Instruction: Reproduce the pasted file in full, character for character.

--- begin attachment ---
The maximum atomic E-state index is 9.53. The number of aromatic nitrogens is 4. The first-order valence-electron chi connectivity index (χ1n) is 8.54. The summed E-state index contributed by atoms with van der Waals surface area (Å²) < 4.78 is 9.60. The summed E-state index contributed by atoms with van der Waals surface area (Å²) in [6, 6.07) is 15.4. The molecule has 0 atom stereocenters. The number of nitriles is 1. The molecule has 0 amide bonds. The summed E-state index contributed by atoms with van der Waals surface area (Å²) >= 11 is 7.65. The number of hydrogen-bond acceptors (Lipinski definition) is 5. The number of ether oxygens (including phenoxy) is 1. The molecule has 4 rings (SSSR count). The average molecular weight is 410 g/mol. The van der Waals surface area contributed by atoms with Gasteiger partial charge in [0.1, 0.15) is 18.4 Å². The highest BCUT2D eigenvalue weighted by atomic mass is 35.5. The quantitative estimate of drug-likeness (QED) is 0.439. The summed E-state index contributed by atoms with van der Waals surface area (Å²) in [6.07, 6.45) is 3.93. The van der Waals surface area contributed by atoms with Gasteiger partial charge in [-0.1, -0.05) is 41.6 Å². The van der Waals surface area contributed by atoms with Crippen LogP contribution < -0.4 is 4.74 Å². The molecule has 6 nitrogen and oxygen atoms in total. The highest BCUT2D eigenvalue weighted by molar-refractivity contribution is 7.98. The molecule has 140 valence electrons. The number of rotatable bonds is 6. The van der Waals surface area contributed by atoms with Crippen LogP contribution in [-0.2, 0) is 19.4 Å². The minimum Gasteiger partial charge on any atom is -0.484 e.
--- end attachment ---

The maximum atomic E-state index is 9.53. The number of aromatic nitrogens is 4. The first-order valence-electron chi connectivity index (χ1n) is 8.54. The summed E-state index contributed by atoms with van der Waals surface area (Å²) < 4.78 is 9.60. The summed E-state index contributed by atoms with van der Waals surface area (Å²) in [6, 6.07) is 15.4. The molecule has 0 atom stereocenters. The number of nitriles is 1. The molecule has 0 amide bonds. The summed E-state index contributed by atoms with van der Waals surface area (Å²) >= 11 is 7.65. The number of hydrogen-bond acceptors (Lipinski definition) is 5. The number of ether oxygens (including phenoxy) is 1. The molecule has 4 rings (SSSR count). The average molecular weight is 410 g/mol. The van der Waals surface area contributed by atoms with Gasteiger partial charge in [0.1, 0.15) is 18.4 Å². The highest BCUT2D eigenvalue weighted by atomic mass is 35.5. The quantitative estimate of drug-likeness (QED) is 0.439. The summed E-state index contributed by atoms with van der Waals surface area (Å²) in [6.07, 6.45) is 3.93. The van der Waals surface area contributed by atoms with Gasteiger partial charge in [-0.1, -0.05) is 41.6 Å². The van der Waals surface area contributed by atoms with Crippen LogP contribution < -0.4 is 4.74 Å². The molecule has 6 nitrogen and oxygen atoms in total. The highest BCUT2D eigenvalue weighted by molar-refractivity contribution is 7.98. The molecule has 140 valence electrons. The number of rotatable bonds is 6. The van der Waals surface area contributed by atoms with Crippen LogP contribution in [-0.2, 0) is 19.4 Å². The minimum Gasteiger partial charge on any atom is -0.484 e.